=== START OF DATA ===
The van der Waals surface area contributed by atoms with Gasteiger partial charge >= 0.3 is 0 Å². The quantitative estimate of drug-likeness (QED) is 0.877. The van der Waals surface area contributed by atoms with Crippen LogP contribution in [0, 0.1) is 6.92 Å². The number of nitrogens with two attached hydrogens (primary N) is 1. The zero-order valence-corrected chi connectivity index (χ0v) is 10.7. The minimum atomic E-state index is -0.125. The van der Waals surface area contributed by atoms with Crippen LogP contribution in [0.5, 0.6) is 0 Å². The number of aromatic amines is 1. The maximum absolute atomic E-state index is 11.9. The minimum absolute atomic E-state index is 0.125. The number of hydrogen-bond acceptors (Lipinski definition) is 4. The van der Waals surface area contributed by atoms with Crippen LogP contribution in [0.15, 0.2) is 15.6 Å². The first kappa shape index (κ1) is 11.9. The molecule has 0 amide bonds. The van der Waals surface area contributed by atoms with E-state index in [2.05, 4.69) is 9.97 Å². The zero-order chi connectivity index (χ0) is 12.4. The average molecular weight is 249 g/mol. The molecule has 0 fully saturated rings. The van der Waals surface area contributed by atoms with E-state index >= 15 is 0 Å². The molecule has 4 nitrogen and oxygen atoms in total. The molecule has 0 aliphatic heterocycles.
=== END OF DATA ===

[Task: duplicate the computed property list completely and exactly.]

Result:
The van der Waals surface area contributed by atoms with Gasteiger partial charge >= 0.3 is 0 Å². The quantitative estimate of drug-likeness (QED) is 0.877. The van der Waals surface area contributed by atoms with Crippen LogP contribution in [0, 0.1) is 6.92 Å². The number of nitrogens with two attached hydrogens (primary N) is 1. The zero-order valence-corrected chi connectivity index (χ0v) is 10.7. The minimum atomic E-state index is -0.125. The van der Waals surface area contributed by atoms with Crippen LogP contribution in [0.5, 0.6) is 0 Å². The number of aromatic amines is 1. The maximum absolute atomic E-state index is 11.9. The minimum absolute atomic E-state index is 0.125. The number of hydrogen-bond acceptors (Lipinski definition) is 4. The van der Waals surface area contributed by atoms with Crippen LogP contribution in [0.15, 0.2) is 15.6 Å². The first kappa shape index (κ1) is 11.9. The molecule has 0 amide bonds. The van der Waals surface area contributed by atoms with E-state index in [2.05, 4.69) is 9.97 Å². The zero-order chi connectivity index (χ0) is 12.4. The average molecular weight is 249 g/mol. The molecule has 0 fully saturated rings. The van der Waals surface area contributed by atoms with E-state index >= 15 is 0 Å². The molecule has 4 nitrogen and oxygen atoms in total. The molecule has 0 aliphatic heterocycles.